This is by no means a complete list, but it does provide some instances of why an individual may get delayed communication. In this instance, the individual will merely have to wait the right amount of time (usually up to 3 days).

Denied – this individual is unable to acquire a weapon at this time. This is most usually due to a felony conviction or another conviction involving violence, such as domestic violence. Without a valid explanation, the individual will be denied the right to purchase a handgun.

In the event of a refused result, the pawnbroker must also notify local law enforcement within 48 hours – if you are not permitted to acquire a handgun (e.g., a criminal without special permits), it is critical that you consider that the attempted purchase will be reported to the authorities.

This background check may be done on your own before seeking to buy a handgun from a pawnbroker, but it is best to consult with an attorney beforehand, especially if you have felony convictions on your record.

Restrictions in general

A buyer may be denied for a variety of reasons, in addition to the normal background check requirements for felonies and domestic violence offenses. The most apparent is age — a buyer cannot acquire a rifle until they are 18 years old, and they must be 21 years old to purchase a handgun.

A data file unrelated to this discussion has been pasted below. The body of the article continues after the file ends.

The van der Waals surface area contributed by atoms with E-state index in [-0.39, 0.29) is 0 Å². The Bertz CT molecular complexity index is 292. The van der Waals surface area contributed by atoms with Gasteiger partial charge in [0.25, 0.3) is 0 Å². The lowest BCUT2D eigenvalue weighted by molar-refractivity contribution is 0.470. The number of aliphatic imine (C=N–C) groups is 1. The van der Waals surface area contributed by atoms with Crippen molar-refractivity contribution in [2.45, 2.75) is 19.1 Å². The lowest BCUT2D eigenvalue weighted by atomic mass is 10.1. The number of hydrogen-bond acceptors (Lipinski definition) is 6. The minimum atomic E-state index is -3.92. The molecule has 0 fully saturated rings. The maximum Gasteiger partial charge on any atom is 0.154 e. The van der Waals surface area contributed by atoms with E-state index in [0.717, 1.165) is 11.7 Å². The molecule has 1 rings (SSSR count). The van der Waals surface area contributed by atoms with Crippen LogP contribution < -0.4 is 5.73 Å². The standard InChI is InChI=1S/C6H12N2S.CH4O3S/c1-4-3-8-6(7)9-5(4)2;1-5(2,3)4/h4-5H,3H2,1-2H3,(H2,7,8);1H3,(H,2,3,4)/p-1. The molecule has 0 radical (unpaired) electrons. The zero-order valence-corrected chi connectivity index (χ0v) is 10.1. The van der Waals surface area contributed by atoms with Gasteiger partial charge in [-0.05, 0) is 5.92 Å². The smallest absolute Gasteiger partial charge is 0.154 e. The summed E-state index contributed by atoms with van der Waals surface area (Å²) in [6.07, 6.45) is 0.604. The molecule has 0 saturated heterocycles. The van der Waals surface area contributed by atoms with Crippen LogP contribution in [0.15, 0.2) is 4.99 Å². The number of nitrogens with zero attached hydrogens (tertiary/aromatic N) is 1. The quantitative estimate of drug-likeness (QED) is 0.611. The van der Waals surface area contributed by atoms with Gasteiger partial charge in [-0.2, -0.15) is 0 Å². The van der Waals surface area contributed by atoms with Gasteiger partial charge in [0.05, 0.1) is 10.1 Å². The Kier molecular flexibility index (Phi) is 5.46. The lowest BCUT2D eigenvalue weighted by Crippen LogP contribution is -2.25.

They cannot also have a criminal record that demonstrates a history of violent criminality, particularly convictions for drug and gang-related offenses or any other criminal activity during the last three years.

Buyers must be fugitives, illegal aliens, or military personnel who have been dishonorably dismissed.

Increasing your prospects as a convicted criminal

The simplest and most likely successful strategy to increase your chances of passing a background check is to try to have the criminal offense expunged from your record.

The amount of time since the offense, efforts made by the guilty individual to improve themselves since the time of the crime, and if weapon rights have been restored in general are all elements that might impact the likelihood of success in expunging a criminal record.

A felon’s best plan of action is to seek legal advice and apply for a federal pardon or other special recommendation from a state lawmaker.